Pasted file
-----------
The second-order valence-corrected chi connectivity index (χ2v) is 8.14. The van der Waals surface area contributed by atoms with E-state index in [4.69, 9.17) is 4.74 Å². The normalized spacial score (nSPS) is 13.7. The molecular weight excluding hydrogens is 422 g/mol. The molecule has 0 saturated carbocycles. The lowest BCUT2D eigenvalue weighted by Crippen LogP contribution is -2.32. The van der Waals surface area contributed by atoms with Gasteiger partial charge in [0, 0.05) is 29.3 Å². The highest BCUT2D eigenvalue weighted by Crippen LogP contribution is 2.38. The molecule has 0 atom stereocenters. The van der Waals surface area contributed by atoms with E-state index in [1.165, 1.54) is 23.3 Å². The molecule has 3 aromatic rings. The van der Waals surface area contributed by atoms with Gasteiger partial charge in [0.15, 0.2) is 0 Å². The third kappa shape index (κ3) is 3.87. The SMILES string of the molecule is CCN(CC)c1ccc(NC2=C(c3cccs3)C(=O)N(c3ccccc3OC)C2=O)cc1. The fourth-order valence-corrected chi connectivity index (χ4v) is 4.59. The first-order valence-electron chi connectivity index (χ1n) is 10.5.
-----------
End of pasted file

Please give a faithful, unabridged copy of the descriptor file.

The second-order valence-corrected chi connectivity index (χ2v) is 8.14. The van der Waals surface area contributed by atoms with E-state index in [4.69, 9.17) is 4.74 Å². The normalized spacial score (nSPS) is 13.7. The molecular weight excluding hydrogens is 422 g/mol. The molecule has 0 saturated carbocycles. The lowest BCUT2D eigenvalue weighted by Crippen LogP contribution is -2.32. The van der Waals surface area contributed by atoms with Gasteiger partial charge in [0, 0.05) is 29.3 Å². The highest BCUT2D eigenvalue weighted by Crippen LogP contribution is 2.38. The molecule has 0 atom stereocenters. The van der Waals surface area contributed by atoms with E-state index in [1.165, 1.54) is 23.3 Å². The molecule has 3 aromatic rings. The van der Waals surface area contributed by atoms with Gasteiger partial charge in [0.15, 0.2) is 0 Å². The third kappa shape index (κ3) is 3.87. The SMILES string of the molecule is CCN(CC)c1ccc(NC2=C(c3cccs3)C(=O)N(c3ccccc3OC)C2=O)cc1. The fourth-order valence-corrected chi connectivity index (χ4v) is 4.59. The first-order valence-electron chi connectivity index (χ1n) is 10.5.